Over- and undercontrolled clinic referral problems of Jamaican and American children and adolescents: The culture general and the culture specific

Michael C. Lambert, John R. Weisz, Frank Knight
1989 Journal of Consulting and Clinical Psychology  
Child behavior problems and corresponding clinic referral patterns may be significantly influenced by cultural factors. Prevailing values and childrearing practices within a culture may discourage development of some child problems while fostering others. We explored this possibility, focusing on clinic referral problems of two different societies: (a) Jamaica, where the Afro-British culture discourages child aggression and other Undercontrolled behavior and possibly fosters inhibition and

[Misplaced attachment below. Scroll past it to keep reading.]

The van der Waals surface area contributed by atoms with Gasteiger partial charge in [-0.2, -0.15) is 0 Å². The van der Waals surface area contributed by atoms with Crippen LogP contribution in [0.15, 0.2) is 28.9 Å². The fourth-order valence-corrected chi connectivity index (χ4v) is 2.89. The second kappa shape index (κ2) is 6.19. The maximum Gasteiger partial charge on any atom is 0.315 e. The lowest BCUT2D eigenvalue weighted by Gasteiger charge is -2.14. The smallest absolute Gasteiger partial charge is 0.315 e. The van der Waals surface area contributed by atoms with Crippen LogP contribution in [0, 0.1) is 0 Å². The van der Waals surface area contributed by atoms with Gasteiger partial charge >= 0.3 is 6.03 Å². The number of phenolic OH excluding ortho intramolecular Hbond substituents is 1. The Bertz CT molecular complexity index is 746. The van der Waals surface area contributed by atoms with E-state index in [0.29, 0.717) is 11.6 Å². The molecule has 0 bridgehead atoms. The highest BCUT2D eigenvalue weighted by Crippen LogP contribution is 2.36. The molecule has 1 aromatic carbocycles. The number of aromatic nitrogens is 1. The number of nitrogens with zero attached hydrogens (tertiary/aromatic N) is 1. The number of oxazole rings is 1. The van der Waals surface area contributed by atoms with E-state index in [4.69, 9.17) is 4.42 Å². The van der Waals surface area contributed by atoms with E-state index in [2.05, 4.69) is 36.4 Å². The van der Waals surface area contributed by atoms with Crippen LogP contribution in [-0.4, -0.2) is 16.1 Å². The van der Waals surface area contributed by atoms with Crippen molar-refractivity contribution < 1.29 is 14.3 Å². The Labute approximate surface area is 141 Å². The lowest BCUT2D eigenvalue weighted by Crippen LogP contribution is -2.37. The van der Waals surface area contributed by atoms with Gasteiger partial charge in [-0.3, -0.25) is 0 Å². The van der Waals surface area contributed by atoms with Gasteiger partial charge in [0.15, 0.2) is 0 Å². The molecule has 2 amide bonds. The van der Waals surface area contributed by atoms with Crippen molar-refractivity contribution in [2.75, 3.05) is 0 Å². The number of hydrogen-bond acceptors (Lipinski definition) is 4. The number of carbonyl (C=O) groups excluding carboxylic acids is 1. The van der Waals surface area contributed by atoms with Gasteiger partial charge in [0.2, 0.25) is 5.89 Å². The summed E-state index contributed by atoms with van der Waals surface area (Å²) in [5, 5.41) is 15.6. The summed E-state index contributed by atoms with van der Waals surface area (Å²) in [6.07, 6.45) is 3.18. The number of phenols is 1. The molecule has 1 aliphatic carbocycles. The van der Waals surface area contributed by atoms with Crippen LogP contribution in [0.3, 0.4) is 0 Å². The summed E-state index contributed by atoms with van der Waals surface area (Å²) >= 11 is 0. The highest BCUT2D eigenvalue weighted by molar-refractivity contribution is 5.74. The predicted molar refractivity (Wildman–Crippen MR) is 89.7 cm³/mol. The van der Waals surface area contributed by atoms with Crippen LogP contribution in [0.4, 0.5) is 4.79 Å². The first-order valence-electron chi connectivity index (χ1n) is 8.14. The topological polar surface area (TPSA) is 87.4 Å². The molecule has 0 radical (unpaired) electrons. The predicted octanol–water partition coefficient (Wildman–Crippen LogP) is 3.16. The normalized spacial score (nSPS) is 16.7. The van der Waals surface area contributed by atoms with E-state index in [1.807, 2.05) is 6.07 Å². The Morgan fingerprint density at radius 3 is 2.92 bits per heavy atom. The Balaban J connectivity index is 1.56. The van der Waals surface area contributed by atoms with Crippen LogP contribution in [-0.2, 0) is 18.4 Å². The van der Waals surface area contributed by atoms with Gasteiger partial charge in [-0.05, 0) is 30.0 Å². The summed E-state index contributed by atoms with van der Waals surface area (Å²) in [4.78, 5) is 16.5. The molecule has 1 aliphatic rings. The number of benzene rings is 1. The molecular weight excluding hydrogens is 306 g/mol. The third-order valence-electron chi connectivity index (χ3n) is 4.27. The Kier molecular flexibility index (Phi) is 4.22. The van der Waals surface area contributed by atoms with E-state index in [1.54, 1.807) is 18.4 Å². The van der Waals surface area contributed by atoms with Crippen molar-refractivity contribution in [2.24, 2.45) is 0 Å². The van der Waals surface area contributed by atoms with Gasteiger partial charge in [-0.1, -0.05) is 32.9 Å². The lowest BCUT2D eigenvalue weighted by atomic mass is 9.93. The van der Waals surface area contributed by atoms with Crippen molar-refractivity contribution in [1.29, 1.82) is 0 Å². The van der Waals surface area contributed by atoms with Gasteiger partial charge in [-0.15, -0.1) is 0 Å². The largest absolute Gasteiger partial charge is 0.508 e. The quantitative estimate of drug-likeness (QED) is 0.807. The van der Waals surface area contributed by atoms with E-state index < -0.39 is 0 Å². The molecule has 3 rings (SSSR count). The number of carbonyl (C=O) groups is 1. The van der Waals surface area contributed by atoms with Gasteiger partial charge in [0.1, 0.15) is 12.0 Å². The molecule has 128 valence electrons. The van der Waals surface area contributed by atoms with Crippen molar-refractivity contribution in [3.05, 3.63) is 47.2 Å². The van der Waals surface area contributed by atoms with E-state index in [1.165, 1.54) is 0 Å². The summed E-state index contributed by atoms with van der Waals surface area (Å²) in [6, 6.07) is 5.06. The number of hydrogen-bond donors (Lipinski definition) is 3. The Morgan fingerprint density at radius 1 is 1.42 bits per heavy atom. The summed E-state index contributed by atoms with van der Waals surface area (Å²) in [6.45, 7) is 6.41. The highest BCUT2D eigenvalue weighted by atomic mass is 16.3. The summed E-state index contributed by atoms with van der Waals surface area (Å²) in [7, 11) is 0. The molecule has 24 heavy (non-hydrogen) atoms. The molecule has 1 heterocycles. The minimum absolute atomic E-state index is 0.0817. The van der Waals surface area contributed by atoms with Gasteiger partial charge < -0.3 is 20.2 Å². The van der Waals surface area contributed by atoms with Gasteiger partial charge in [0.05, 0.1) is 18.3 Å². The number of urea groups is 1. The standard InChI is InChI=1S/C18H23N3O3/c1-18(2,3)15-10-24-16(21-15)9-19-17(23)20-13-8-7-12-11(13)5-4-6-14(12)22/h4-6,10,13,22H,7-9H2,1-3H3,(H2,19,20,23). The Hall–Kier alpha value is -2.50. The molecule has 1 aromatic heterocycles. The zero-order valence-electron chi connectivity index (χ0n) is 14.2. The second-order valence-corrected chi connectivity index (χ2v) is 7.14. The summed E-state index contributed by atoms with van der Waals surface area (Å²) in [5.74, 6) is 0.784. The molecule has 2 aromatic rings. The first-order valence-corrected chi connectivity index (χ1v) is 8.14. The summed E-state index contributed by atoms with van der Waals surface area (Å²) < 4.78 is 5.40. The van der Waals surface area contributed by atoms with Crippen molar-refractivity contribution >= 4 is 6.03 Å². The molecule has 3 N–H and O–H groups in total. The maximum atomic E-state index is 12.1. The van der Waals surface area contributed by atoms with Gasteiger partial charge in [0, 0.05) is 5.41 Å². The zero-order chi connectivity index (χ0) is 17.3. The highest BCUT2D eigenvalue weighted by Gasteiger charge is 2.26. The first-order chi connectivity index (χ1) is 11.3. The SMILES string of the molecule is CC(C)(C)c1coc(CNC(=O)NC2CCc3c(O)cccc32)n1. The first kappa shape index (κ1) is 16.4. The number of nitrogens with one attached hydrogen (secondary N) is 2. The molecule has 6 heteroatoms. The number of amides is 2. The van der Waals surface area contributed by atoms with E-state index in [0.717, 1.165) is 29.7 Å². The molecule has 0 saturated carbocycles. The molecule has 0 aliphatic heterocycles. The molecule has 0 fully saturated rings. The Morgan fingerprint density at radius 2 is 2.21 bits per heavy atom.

more » ... inhibition and other overcontrolled behavior, and (b) the United States, where Undercontrolled child behavior is seemingly more generally accepted. We coded clinic-referred problems listed by parents of Jamaican and American youngsters (N = 720). Cross-cultural differences were striking: Overcontrolled problems were noted more often for Jamaican than American youngsters, whereas the converse was true for Undercontrolled problems. These and other findings suggest that factors such as culture and sex may be linked to substantial differences in the problems for which youngsters of different countries are treated in clinics.
doi:10.1037//0022-006x.57.4.467 pmid:2768604 fatcat:ip4i6pxds5hulkn4mv32whzwea